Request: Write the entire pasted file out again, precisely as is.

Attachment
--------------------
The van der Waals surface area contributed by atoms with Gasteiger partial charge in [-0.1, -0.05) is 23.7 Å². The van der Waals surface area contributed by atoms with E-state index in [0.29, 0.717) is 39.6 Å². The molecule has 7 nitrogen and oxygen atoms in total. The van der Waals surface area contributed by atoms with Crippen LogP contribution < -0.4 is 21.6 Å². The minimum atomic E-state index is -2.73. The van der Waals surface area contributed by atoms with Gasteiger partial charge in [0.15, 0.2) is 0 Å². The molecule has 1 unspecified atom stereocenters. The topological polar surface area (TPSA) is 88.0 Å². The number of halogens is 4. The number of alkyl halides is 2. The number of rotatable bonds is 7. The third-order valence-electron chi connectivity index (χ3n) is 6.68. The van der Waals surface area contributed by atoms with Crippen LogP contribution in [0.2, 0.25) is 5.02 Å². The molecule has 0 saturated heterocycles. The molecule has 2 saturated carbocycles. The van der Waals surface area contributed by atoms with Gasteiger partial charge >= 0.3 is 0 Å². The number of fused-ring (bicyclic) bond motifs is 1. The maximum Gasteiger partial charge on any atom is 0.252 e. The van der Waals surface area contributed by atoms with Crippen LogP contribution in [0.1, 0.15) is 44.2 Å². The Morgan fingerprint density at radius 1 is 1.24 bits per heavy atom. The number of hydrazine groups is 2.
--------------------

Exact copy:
The van der Waals surface area contributed by atoms with Gasteiger partial charge in [-0.1, -0.05) is 23.7 Å². The van der Waals surface area contributed by atoms with E-state index in [0.29, 0.717) is 39.6 Å². The molecule has 7 nitrogen and oxygen atoms in total. The van der Waals surface area contributed by atoms with Crippen LogP contribution < -0.4 is 21.6 Å². The minimum atomic E-state index is -2.73. The van der Waals surface area contributed by atoms with Gasteiger partial charge in [0.15, 0.2) is 0 Å². The molecule has 1 unspecified atom stereocenters. The topological polar surface area (TPSA) is 88.0 Å². The number of halogens is 4. The number of alkyl halides is 2. The number of rotatable bonds is 7. The third-order valence-electron chi connectivity index (χ3n) is 6.68. The van der Waals surface area contributed by atoms with Crippen LogP contribution in [0.2, 0.25) is 5.02 Å². The molecule has 0 saturated heterocycles. The molecule has 2 saturated carbocycles. The van der Waals surface area contributed by atoms with Gasteiger partial charge >= 0.3 is 0 Å². The number of fused-ring (bicyclic) bond motifs is 1. The maximum Gasteiger partial charge on any atom is 0.252 e. The van der Waals surface area contributed by atoms with Crippen LogP contribution in [0.1, 0.15) is 44.2 Å². The Morgan fingerprint density at radius 1 is 1.24 bits per heavy atom. The number of hydrazine groups is 2.